Finding Your Way

Posted in Limited Information on February 24, 2009

By Steve Sadin

You're playing in Pro Tour–Kyoto, and you just started off the tournament with a 3-1 record in Standard. You sit down for your first draft pod and open up a pack that contains:

Jhessian Lookout
Resounding Scream
Ridge Rannet
Etherium Sculptor
Tortoise Formation
Akrasan Squire
Dreg Reavers
Skeletal Kathari
Thorn-Thrash Viashino
Court Archers
Jhessian Infiltrator
Sprouting Thrinax
Grixis Charm
Prince of Thralls

What do you take?

First off, we know not to even look at Jhessian Lookout, Resounding Scream, Etherium Sculptor and Tortoise Formation. Dreg Reaver, Skeletal Kathari, Ridge Rannet and Thorn-Thrash Viashino are slightly more appealing options than those from the Tortoise Formation crew, but they still don't make the grade.

So that leaves us with Court Archers, Akrasan Squire, Jhessian Infiltrator, Sprouting Thrinax, Grixis Charm, and Prince of Thralls.

The first card that I can discount from this bunch is Jhessian Infiltrator. Like Sprouting Thrinax, Grixis Charm and Prince of Thralls, Jhessian Infiltrator requires a large color commitment. Unlike the other multicolored cards in the pack, Jhessian Infiltrator just isn't worth making the type of commitment it requires.

Prince of Thralls
Jhessian Infiltrator

The next card that has to go is Prince of Thralls. If we were looking at Sphinx Sovereign, Empyrial Archangel, or Hellkite Overlord (well, I wouldn't take the Helkite Overlord, but I'm getting ahead of myself....), my recommendation would probably be to take it because those eight-drops are all absolutely devastating. And while Prince of Thralls is good, it really isn't amazing enough that you would want to take it over the other Grixis card in the pack, Grixis Charm.

Now we're down to Court Archers, Akrasan Squire, Grixis Charm, and Sprouting Thrinax.

Court Archers and Akrasan Squire are noticeably less powerful than Grixis Charm and Sprouting Thrinax, but they don't require anywhere near the commitment that the three-color cards do. If we're going to look at the single-colored cards, then Akrasan Squire is a much better pick here than Court Archers.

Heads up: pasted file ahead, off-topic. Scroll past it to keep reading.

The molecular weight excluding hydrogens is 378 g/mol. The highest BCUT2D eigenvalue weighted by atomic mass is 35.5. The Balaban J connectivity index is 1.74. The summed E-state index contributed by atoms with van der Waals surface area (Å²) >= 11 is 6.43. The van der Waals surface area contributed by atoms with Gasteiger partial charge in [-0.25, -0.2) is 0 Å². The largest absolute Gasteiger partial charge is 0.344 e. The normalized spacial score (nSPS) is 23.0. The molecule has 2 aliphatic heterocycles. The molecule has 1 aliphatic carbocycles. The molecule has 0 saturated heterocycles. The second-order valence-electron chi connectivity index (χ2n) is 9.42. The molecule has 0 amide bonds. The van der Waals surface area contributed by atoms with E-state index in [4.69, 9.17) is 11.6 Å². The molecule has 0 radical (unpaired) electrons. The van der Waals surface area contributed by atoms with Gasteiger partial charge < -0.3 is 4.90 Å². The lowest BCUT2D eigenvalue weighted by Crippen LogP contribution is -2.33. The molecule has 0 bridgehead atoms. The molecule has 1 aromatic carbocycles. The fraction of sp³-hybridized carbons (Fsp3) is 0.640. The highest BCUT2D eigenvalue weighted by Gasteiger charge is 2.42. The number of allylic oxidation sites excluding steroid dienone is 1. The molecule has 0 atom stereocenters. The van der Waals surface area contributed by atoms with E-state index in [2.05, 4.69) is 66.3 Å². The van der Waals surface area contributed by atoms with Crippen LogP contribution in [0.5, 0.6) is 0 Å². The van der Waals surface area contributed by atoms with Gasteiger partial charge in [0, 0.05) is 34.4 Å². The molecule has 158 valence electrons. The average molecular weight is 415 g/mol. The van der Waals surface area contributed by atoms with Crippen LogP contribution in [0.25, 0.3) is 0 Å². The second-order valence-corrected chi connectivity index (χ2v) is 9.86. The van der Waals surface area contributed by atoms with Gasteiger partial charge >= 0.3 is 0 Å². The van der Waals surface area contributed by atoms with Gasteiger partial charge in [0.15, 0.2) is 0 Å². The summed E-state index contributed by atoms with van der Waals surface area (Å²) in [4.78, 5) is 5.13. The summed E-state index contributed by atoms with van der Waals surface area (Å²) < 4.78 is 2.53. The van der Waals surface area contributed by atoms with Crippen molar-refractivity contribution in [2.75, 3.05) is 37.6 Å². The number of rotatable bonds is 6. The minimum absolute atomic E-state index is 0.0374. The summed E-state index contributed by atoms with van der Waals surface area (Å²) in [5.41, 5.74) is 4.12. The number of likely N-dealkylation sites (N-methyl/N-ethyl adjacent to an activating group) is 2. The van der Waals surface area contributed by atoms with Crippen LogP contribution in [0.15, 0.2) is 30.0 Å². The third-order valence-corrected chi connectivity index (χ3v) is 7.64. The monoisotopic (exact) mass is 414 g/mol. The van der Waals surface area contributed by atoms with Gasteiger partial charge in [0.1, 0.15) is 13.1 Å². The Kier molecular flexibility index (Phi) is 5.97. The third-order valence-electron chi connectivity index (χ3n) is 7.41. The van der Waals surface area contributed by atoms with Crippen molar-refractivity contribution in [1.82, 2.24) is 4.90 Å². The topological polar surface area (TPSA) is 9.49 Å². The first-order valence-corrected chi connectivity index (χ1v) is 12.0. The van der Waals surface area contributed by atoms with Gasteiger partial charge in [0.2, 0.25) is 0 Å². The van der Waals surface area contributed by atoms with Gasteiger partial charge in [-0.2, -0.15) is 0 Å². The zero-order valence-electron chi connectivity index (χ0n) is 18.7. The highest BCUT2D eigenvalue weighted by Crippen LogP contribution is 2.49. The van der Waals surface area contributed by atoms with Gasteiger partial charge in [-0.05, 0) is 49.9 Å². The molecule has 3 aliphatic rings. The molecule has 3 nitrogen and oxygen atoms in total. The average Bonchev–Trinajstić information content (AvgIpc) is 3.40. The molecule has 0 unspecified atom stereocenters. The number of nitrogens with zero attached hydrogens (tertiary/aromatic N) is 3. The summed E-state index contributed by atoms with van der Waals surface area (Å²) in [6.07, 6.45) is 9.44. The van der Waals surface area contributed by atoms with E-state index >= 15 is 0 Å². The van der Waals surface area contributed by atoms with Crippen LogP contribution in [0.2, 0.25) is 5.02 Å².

If you are considering taking Court Archers from this pack, then you should almost certainly go with one of the three-color options instead. I don't think I've ever heard anyone say, while building their deck, that they wish they had taken that Court Archers. Yes, Court Archers is a fine card, but it's not the kind of thing that you're ever going to miss.

Court Archers
Sprouting Thrinax

As for the three-color cards, Sprouting Thrinax actually isn't even an option for me because I don't want to be in Jund at the Pro Tour (more on that in a moment).

So we're down to Akrasan Squire or Grixis Charm.

Akrasan Squire
Grixis Charm

This pick is very close for me.

The three decks that I'm looking to draft at the Pro Tour are Aggressive White, Five-Color, or Esper. Akrasan Squire is of course a key card in aggressive white decks, and while it's still pretty good in Esper, it's rarely going to be that relevant in Five-Color. Grixis Charm is the opposite. It's quite good in Five-Color, reasonable in Esper, and completely irrelevant if I wind up with an aggressive white deck.

Since Grixis Charm is a more powerful card than Akrasan Squire, and it's relevant in just as many of the decks that I want to draft, then I should obviously go with the Grixis Charm, right?

While that logic actually checks out in a surprising number of ways, you always need to be prepared for when things do not go the way that you've planned. For that reason, single colored cards are always worth a little bit more than you want to give them credit for.